Breguet Celebrates the 200th Anniversary of the First Wristwatch, Which Doesn’t Exist-reine-de-naples2.jpg

At least nobody can find the wristwatch ordered by Caroline Murat, Napoleon’s sister and Queen of Naples, which was commissioned and delivered in 1812. Both Abraham-Louis Breguet the man (January 10, 1747 – September 17, 1823) and another talented horologist John Arnold worked on the piece. Breguet can confirm these facts from its archive. Nonetheless, Breguet will show a history of the model and take visitors on a journey of its enigmatic creation.
In Geneva, from January 16th to February 12th, 2012, Breguet will be paying tribute to the Queen of Naples, a serious watch lover with a particular penchant for Breguet. During the Salon International de la Haute Horlogerie (SIHH), Breguet is holding an exhibition in the Cité du Temps celebrating the 200th anniversary of the first (some say precursor to) wristwatch.
Made for the Queen, the watch known as model No. 2639 has yet to appear publicly or in a private collection. You might remember the “Marie Antoinette” watch made for none other than Marie Antoinette. It took over 20 years! to complete and Breguet died before he could see the finished product.
This watch also did a disappearing act from the museum in Israel where it resided. The $30 million dollar horological masterpiece was stolen and later fortunately recovered. While the police investigated, the current company Breguet, owned by the Swatch group, took on the Herculean task of recreating the model, an astonishing exact replica with 23 complications.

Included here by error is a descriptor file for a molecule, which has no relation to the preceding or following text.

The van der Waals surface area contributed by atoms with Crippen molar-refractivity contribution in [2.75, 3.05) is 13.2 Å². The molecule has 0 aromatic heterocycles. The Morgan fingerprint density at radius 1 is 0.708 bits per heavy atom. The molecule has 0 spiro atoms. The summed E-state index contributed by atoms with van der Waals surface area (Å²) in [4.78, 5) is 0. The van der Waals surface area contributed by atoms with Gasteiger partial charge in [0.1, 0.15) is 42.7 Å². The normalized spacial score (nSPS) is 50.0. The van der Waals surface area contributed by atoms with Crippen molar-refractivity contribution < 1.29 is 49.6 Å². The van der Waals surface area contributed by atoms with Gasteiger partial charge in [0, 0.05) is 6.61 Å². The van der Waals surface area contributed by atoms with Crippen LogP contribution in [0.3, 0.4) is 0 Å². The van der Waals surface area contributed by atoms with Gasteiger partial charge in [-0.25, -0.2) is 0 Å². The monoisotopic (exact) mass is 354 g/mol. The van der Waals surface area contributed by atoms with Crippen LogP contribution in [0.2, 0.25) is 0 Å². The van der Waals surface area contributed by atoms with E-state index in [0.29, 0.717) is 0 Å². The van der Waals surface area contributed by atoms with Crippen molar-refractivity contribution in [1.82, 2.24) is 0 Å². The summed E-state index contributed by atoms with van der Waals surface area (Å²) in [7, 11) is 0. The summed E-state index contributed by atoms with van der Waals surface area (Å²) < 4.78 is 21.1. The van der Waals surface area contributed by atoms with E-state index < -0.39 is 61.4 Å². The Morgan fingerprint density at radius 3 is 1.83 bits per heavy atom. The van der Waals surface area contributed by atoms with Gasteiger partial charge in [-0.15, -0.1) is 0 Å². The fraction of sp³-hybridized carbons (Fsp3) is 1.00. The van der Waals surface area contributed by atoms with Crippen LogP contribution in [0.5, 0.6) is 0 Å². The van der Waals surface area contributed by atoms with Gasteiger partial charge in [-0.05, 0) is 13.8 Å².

Breguet the man is responsible for some of the most important improvements in horological history, including the Breguet balance spring, symapthique clock and the watch it synchronizes, and, of course, the tourbillon. He could be considered the first watchmaker to the stars. In the 19th century royalty ruled and everybody wanted to be invited to court and hobnob. Breguet’s clients included such renowned figures as Tsar Alexander I of Russia, George IV of England, Louis the XVI and Queen Marie-Antoinette.
Over his lifetime Breguet and his workshops produced about 17,000 watches. I bet you didn’t know that each Breguet piece is unique. It’s because he applied such a level of detail to his watches and also experimented constantly.
Though the Queen of Naples watch remains a mystery, Breguet retraces its creation with a retrospective at the Cité du Temps, where visitors can discover the history in a refined feminine atmosphere. While women’s watches today do not drive the market, women used to be the largest customers. Interesting, no?
The exhibit also allows visitors to discover the current Reine de Naples collection, celebrating its 10th anniversary, which is an ode to Caroline Murat, as well as highlight some Haute Joaillerie pieces from the brand.

Article by: Meehna Goldsmith